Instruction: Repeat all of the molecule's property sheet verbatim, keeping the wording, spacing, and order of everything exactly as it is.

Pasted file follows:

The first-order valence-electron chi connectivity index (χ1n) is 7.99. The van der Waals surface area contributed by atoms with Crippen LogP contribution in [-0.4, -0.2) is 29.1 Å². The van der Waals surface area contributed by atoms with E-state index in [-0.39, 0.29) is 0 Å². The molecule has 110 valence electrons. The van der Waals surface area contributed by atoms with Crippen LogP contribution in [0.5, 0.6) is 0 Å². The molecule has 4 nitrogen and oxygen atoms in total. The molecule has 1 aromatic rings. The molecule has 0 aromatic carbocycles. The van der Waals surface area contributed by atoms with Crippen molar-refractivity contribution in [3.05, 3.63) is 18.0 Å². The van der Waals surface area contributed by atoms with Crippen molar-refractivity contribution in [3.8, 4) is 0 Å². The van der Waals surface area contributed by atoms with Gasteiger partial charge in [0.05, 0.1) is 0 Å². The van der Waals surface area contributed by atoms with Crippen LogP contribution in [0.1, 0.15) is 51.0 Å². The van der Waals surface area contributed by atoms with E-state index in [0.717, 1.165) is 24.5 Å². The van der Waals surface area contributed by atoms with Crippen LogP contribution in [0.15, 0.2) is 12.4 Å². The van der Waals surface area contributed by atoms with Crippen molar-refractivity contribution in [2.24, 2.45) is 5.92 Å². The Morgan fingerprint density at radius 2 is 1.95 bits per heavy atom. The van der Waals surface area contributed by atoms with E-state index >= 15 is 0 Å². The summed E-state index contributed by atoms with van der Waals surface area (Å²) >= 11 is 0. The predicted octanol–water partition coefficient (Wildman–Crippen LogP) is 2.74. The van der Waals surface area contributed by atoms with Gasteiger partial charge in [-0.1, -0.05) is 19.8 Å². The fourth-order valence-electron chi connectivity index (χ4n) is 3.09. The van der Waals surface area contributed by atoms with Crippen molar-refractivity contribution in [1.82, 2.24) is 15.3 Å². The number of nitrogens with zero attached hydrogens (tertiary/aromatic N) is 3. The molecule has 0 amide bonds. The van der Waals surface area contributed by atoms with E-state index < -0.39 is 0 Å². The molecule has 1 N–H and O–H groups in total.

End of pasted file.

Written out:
The first-order valence-electron chi connectivity index (χ1n) is 7.99. The van der Waals surface area contributed by atoms with Crippen LogP contribution in [-0.4, -0.2) is 29.1 Å². The van der Waals surface area contributed by atoms with E-state index in [-0.39, 0.29) is 0 Å². The molecule has 110 valence electrons. The van der Waals surface area contributed by atoms with Crippen LogP contribution in [0.5, 0.6) is 0 Å². The molecule has 4 nitrogen and oxygen atoms in total. The molecule has 1 aromatic rings. The molecule has 0 aromatic carbocycles. The van der Waals surface area contributed by atoms with Crippen molar-refractivity contribution in [3.05, 3.63) is 18.0 Å². The van der Waals surface area contributed by atoms with Crippen molar-refractivity contribution in [3.8, 4) is 0 Å². The van der Waals surface area contributed by atoms with Gasteiger partial charge in [0.05, 0.1) is 0 Å². The van der Waals surface area contributed by atoms with Crippen LogP contribution in [0.1, 0.15) is 51.0 Å². The van der Waals surface area contributed by atoms with E-state index in [0.717, 1.165) is 24.5 Å². The van der Waals surface area contributed by atoms with Crippen LogP contribution in [0.15, 0.2) is 12.4 Å². The van der Waals surface area contributed by atoms with Crippen molar-refractivity contribution in [2.24, 2.45) is 5.92 Å². The Morgan fingerprint density at radius 2 is 1.95 bits per heavy atom. The van der Waals surface area contributed by atoms with E-state index >= 15 is 0 Å². The summed E-state index contributed by atoms with van der Waals surface area (Å²) >= 11 is 0. The predicted octanol–water partition coefficient (Wildman–Crippen LogP) is 2.74. The van der Waals surface area contributed by atoms with Gasteiger partial charge in [-0.1, -0.05) is 19.8 Å². The fourth-order valence-electron chi connectivity index (χ4n) is 3.09. The van der Waals surface area contributed by atoms with Crippen molar-refractivity contribution in [1.82, 2.24) is 15.3 Å². The number of nitrogens with zero attached hydrogens (tertiary/aromatic N) is 3. The molecule has 0 amide bonds. The van der Waals surface area contributed by atoms with E-state index < -0.39 is 0 Å². The molecule has 1 N–H and O–H groups in total.